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Archive for April 3rd, 2010

I spent the past forty-five minutes walking the dog on this beautiful day, the 80° of sunshine more than my Northern European temperament could handle. Much to the dismay of my miniature canine friend, I brought gloves and an oversized trash bag to pick up litter along Major Lane. This had no appeal to her as the heat of noon intensified and her leash was jerked with each passing car. I had several revelations along the way.

The first epiphany I had was this: McDonalds, all “fast food” venues (but especially McDonalds) or “snack” producers (chips, candy, etc.) should be charged a surtax for every cup, bag, wrapper and straw they dispense with the fare they deem “food”. Ditto the beverage and cigarette industries for the cans, plastic bottles and butts (what percentage of cigarette butts would you estimate properly makes it to a trash receptacle?). Half of this tax should be distributed to the small municipalities that are being swallowed by their rotting refuse, and half should be put toward developing rapidly degradable packaging. Better yet, these industries should be directed to produce permanent packaging (flash back 100 years): collectible plates, glasses, bottles and utensils that people’d sooner keep than toss from a moving car.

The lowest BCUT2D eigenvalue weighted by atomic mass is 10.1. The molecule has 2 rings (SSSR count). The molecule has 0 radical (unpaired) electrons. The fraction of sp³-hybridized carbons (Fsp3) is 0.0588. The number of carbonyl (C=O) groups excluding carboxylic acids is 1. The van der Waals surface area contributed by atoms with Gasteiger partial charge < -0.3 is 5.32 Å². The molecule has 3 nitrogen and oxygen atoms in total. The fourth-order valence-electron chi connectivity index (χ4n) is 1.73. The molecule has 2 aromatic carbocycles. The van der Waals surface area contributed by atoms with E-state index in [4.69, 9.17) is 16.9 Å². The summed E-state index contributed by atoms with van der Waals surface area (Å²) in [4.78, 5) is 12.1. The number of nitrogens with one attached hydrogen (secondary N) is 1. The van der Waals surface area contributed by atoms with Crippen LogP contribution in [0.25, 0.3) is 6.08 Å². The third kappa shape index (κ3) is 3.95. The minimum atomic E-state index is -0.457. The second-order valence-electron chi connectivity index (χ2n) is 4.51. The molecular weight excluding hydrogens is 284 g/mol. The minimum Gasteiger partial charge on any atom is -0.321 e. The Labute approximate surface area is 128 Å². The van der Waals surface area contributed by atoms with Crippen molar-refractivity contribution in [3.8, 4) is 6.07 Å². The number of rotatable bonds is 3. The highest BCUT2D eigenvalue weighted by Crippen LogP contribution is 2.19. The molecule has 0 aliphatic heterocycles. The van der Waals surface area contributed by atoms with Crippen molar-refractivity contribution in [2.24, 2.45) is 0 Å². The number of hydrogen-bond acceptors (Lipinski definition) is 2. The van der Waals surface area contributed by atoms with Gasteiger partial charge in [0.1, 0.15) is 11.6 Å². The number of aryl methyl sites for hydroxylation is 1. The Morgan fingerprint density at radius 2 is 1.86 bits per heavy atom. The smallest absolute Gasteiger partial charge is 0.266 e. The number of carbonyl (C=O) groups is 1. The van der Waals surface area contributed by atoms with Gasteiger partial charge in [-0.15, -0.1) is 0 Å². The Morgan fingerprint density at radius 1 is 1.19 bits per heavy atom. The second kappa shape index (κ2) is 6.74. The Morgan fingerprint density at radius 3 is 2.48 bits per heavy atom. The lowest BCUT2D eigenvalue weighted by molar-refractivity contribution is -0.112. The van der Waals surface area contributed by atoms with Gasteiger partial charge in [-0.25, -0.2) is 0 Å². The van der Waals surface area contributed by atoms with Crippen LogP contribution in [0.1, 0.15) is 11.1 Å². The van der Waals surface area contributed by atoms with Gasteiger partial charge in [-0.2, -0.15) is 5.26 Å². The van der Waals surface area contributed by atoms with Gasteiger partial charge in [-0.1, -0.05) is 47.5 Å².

My second epiphany was this: if each of us spent just fifteen minutes every few days picking up a place we notice growing candy wrappers, cups and plastic shopping bags, our communities would be remarkably more attractive. So, here’s my challenge, over the next six warm months, I dare you to take responsibility for cleaning up the dirty, forgotten spaces that we only subliminally notice, but when harvested will have a dramatic impact on the perceived beauty of our City. I’m only asking for 15 minutes now and then. Invite your friends and kids.

I dare you.

BTW: the City-wide Clean-up will be on April 24th. More information to come…

Addendum: My family left soon after my post to pick up a couch we ordered. I opted to stay and made my way back up with two more bags to finish what I’d started: the last half, and most heavily trashed, section of drainage ditch. It took me a little over an hour. Picture a middle-aged, overweight, really florid woman, panting, shaking, swelling and maniacly determined to make it to the end of the street. My heart strained at the effort and I won’t be able to remove my rings tonight. I went through three pairs of plastic gloves, but finally made it to Brandt Place. A kindly neighbor took the two sacks of garbage I’d gathered and promised to put it out for me on collection day. I began the walk back, watching the heat mirage along the road ahead of me. A nondescript car (because I can’t tell the difference between brands of automobiles) paused at the stop sign halfway down the road, tossed a brightly colored McDonalds bag into the ditch, and waved as they passed me.

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